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Lawsuits Claim Dozens of Pennsylvania Children Abused in Juvenile Detention Centers Across the State

— June 14, 2024

“For decades,” the lawsuit says, “children confined to Pennsylvania’s state-run juvenile detention facilities have long been subjected to a culture of exploitation, violence and rampant sexual abuse.”

A recently-filed lawsuit claims that dozens of children have been subjected to extensive and recurring abuse—ranging from neglect to beatings and gang-rape—at juvenile detention centers across Pennsylvania.

The complaint, filed on behalf of dozens of men and women who were once held in the Keystone State’s youth detention centers, alleges that abuse was both a common practice and one that was tacitly tolerated by corrections officials. Several of the plaintiffs involved in the complaint say that they were victimized not only by other inmates but by supervisors, guards, and nurses.

If and when these attacks were reported, staff often reacted with disbelief—and, in most cases, refused to either investigate or take substantive disciplinary action against alleged predators.

“For decades,” the lawsuit says, “children confined to Pennsylvania’s state-run juvenile detention facilities have long been subjected to a culture of exploitation, violence and rampant sexual abuse.”

Jerome Block, a New York-based attorney whose firm has filed similar claims against corrections systems in other states, said that Pennsylvania’s juvenile justice system failed many of its most vulnerable wards.

“The purpose of the juvenile justice system is to rehabilitate and educate and reform, to equip them to lead healthy, productive lives,” Block said. “Instead, these men and women were sexually traumatized as children. They came to these facilities needing help.”

“Instead,” Block said, “they had trauma inflicted upon them.”

The lawsuit names a number of active and out-of-service detention centers in which abuse allegedly occurred. These facilities include government-operated units, such as:

  • Loysville Youth Development Center in Central Pennsylvania;
  • South Mountain Secure Treatment Unit near Chambersburg; and
  • North Central Secure Treatment Unit in Northumberland County.

The complaint also suggests that abuse occurred in several privately-run institutions, including:

  • Facilities currently run by Arizona-based VisionQuest National Ltd.;
  • Facilities currently run by Pennsylvania-based Devereux Advanced Behavioral Health; and
  • The Merakey USA-owned Northwestern Academy detention center near Shamokin, which closed in 2016;

A spokesperson for Merakey—which attorneys for former detainees describe as a company that inculcated a “culture of sexual abuse and brutality”—has since told The Associated Press that many of the complaints detailed in the lawsuit are decades old.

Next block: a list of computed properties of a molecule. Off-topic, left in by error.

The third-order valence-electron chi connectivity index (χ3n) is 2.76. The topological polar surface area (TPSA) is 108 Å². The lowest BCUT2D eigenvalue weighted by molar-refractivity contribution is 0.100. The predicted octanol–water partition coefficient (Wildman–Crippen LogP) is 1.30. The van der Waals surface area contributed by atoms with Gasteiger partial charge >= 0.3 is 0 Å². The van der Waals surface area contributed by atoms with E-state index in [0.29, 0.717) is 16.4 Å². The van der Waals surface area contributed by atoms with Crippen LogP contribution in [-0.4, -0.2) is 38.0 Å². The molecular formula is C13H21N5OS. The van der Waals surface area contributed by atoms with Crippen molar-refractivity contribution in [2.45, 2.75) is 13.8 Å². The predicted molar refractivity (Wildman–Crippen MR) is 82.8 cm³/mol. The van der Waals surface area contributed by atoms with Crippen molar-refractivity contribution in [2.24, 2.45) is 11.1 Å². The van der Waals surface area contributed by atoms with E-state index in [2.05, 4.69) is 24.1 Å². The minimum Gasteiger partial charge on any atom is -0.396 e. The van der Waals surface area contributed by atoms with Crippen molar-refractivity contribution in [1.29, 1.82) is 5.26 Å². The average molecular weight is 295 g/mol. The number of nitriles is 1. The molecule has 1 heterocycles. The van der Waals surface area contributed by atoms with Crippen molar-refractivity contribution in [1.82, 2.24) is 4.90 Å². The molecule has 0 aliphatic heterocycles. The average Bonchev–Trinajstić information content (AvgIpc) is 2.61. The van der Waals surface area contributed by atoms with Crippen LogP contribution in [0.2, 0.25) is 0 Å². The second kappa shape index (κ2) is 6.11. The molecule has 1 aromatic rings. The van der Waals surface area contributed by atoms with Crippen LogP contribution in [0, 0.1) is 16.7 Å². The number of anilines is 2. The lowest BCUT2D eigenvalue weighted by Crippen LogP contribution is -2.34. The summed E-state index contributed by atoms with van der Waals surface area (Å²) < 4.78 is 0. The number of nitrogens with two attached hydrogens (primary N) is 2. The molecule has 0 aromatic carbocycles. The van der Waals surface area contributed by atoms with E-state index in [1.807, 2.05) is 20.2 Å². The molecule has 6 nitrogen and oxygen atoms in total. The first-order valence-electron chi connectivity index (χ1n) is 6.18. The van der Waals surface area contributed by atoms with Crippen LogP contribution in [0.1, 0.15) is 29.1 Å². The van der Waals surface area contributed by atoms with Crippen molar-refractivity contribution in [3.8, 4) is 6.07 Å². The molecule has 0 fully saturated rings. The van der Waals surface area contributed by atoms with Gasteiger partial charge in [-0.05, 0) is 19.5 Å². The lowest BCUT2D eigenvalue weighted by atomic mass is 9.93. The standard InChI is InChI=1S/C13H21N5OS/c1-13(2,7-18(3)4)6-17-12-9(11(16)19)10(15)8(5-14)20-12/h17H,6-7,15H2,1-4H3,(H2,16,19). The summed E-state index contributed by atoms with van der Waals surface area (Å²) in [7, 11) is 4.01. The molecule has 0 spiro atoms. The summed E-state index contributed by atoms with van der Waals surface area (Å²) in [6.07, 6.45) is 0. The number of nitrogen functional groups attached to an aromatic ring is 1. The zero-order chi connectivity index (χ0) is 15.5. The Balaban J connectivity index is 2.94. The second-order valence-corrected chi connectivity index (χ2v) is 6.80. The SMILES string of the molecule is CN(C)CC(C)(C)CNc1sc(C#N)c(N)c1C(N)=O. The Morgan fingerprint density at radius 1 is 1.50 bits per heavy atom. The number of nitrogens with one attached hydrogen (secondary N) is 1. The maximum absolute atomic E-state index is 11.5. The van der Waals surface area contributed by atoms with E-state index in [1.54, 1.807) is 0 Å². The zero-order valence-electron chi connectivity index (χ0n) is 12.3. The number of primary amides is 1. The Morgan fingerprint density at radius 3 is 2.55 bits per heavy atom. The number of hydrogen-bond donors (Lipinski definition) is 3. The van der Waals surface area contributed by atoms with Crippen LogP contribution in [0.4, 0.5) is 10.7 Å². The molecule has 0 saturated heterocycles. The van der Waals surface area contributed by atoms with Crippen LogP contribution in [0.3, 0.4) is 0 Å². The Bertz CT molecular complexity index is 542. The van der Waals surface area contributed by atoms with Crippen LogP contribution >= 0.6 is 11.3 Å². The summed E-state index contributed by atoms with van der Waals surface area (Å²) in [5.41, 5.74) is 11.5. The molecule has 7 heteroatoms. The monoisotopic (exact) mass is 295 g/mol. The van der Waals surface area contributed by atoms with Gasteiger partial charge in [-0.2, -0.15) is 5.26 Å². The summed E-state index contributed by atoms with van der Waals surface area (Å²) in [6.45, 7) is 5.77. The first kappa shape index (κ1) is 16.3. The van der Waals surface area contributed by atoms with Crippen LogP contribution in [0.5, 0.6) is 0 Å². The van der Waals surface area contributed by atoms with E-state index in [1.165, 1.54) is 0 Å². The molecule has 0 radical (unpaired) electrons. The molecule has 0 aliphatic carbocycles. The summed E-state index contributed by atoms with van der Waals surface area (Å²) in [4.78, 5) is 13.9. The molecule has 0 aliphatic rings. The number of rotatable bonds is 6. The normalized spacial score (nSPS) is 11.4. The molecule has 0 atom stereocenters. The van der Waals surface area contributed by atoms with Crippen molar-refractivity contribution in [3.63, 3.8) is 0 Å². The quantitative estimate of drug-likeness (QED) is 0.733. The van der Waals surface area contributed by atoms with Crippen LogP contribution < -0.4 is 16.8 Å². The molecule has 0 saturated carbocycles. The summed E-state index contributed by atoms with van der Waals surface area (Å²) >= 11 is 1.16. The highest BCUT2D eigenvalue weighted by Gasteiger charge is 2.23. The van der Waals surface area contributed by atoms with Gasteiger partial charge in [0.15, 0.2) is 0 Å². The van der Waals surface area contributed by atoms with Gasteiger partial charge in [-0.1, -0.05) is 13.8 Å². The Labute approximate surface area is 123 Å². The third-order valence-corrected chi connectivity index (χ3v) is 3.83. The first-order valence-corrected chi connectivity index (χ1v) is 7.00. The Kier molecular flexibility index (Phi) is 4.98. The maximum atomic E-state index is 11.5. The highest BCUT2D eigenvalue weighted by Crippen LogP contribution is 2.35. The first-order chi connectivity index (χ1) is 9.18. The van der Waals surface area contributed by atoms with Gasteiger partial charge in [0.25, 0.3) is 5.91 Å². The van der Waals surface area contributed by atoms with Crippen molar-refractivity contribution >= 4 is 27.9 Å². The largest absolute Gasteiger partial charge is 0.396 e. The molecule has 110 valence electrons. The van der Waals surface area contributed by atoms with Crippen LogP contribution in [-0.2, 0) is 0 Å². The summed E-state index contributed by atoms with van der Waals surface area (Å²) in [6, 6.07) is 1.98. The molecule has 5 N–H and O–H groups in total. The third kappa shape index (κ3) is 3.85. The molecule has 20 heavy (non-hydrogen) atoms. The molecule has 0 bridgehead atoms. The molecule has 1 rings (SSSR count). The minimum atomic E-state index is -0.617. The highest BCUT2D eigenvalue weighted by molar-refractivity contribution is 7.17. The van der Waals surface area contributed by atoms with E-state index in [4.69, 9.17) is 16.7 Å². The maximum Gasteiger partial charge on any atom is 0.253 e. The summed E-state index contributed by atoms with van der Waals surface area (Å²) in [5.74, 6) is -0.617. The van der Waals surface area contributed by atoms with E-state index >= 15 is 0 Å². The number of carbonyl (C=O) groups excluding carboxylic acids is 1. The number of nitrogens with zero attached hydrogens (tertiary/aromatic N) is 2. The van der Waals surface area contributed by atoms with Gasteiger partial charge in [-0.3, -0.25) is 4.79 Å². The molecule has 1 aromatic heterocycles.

Although Merakey said in a statement it has a responsibility to help survivors who make credible claims move past their trauma, its investigators have yet to find any records corroborating accounts of alleged sexual or misconduct at its former Shamokin center.

Image via Rennett Stowe/Flickr/Wikimedia Commons. (CCA-BY-2.0)

The company further emphasized that it has interviewed staff who worked at Northwestern Academy before its closure—and has yet to locate any ex-employees who recall hearing about, or receiving reports related to, abusive practices in the facility.

Devereux reportedly declined media requests for comment, but appeared to at least acknowledge that abuse is always a risk in juvenile detention centers.

One of its vice presidents, for instance, told The Associated Press that the company has tried to curb abuse by continuously improving its training practices, offering training and outside accreditation for sexual abuse prevention courses, and spending millions of dollars to upgrade its facilities.

“There is no setting in which people work with other that is entirely immune from the risk of abuse,” said Leah Yaw, the company’s senior vice president and chief strategy officer, stressing that Devereux has still tried to “create a comprehensive culture which prevents abuse before it can happen and [which] ensures safety and quality.”

But Block says that his legal team—which is representing about 66 plaintiffs, and more than 100 other individuals whose claims are currently barred by statutes of limitations—has received multiple reports of rape and abuse at Devereux facilities, as well as properties managed by its co-defendants.

The Associated Press notes that one of Block’s plaintiffs has alleged several instances of rape at Devereux facilities. In one incident, which the man says occurred when was 14 years old, a staff member sedated him for “major anger outbreaks.” But when was sedated and “could not fight back,” the staff member sexually assaulted him.

Another of Block’s clients, a woman who was detained at a state-run facility, said that she was violently raped and impregnated by a counselor. However, when she reported the attack, other members of the North Central Secure Treatment Unit staff refused to take her claims seriously.

All of the current plaintiffs, notes WGAL-8, are adults who were born after 1989 and are thereby eligible to file claims for damages arising from child sex abuse.


Dozens of children were abused in Pennsylvania’s juvenile facilities, lawsuits allege

Lawsuits claim 66 people were abused as children in Pennsylvania’s juvenile facilities

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